For example, the relevant UK government department over the last couple of weeks has had to admit to misinforming both the House of Commons and the High Court about the relevant procurement exercise, and it would seem no official – or minister – at the department has an overall grasp of what is going on.

And now it seems now the government department itself is not in control of its own contract proposal, as it appears that the only reason for the bid continuing is political pressure from other government departments.

It is a remarkable – and revealing – situation.

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The MoJ commercial proposal

The government department involved is, of course, the Ministry of Justice (MoJ).

The contract proposal is for the MoJ to provide training services to the prison service of Saudi Arabia.

The value of the contract is reported to be £5.9 million.

The contract is to be let on a “commercial basis” – that is, the intention is for the MoJ to make a profit, rather than to just cover its costs.

The services to be provided seem to be the time and supposed expertise of MoJ civil servants (all of whom are, of course, funded by the UK taxpayer).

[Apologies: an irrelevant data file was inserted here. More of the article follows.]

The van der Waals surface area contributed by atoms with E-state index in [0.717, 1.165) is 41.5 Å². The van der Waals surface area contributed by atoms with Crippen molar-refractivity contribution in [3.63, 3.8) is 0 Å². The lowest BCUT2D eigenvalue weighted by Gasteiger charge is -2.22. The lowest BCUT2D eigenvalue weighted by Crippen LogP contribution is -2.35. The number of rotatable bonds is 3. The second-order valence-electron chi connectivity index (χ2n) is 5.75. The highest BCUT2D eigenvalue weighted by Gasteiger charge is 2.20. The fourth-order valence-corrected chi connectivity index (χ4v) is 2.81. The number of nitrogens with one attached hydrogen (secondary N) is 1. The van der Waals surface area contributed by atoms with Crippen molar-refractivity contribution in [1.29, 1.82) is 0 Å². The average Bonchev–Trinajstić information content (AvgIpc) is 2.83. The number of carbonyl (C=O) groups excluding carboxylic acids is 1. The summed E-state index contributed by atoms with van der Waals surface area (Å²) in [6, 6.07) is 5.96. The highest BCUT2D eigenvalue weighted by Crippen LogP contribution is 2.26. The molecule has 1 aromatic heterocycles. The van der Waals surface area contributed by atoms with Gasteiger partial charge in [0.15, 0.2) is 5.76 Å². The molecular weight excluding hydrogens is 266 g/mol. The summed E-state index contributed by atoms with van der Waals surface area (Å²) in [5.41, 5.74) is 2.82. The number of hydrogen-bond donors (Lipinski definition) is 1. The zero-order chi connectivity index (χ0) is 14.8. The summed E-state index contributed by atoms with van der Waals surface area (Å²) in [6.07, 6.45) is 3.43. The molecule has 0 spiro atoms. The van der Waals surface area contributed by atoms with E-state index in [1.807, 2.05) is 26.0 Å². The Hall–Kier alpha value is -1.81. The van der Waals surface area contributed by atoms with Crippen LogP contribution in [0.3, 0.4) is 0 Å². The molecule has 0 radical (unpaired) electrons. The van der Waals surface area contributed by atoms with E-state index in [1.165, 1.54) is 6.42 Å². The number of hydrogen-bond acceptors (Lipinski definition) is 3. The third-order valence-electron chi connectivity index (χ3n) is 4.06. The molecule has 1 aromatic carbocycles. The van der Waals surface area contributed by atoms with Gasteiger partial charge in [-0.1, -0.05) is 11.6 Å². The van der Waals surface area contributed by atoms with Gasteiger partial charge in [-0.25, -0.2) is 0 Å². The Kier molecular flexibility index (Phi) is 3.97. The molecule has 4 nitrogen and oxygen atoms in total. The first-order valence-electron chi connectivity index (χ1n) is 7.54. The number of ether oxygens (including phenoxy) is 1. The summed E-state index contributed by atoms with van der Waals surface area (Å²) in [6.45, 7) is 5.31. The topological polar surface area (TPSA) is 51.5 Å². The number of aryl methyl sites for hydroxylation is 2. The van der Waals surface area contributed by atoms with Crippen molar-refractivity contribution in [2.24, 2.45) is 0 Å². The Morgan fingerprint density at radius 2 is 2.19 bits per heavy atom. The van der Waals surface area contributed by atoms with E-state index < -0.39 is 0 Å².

In effect, the MoJ wants to make money out of selling UK state resources to the Saudis.

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Why the MoJ commercial proposal is wrong

Stepping back, it is obvious that this proposal is odd and wrong in a number of ways.

First, is a strange reversal to the usual approach to public sector contracting, which is that the state is the purchaser from a supplier; here, it is the government itself purporting to be a supplier to a customer.

Second, it should not be the business of the civil service to be selling “commercial” services to non-UK purchasers; the job of the civil service is to administer public services as, well, public servants.

Third, it certainly should not be the role of the MoJ, of all UK departments, to seek to have any commercial relationship with the government of Saudi Arabia.

And this is because of a matter of basic principle.

The MoJ is responsible for the integrity of the court system of England and Wales; indeed, the ministerial head of the department – the grandly titled Lord Chancellor and Secretary of State for Justice – has a constitutional duty recognised by statute to uphold the “rule of law”.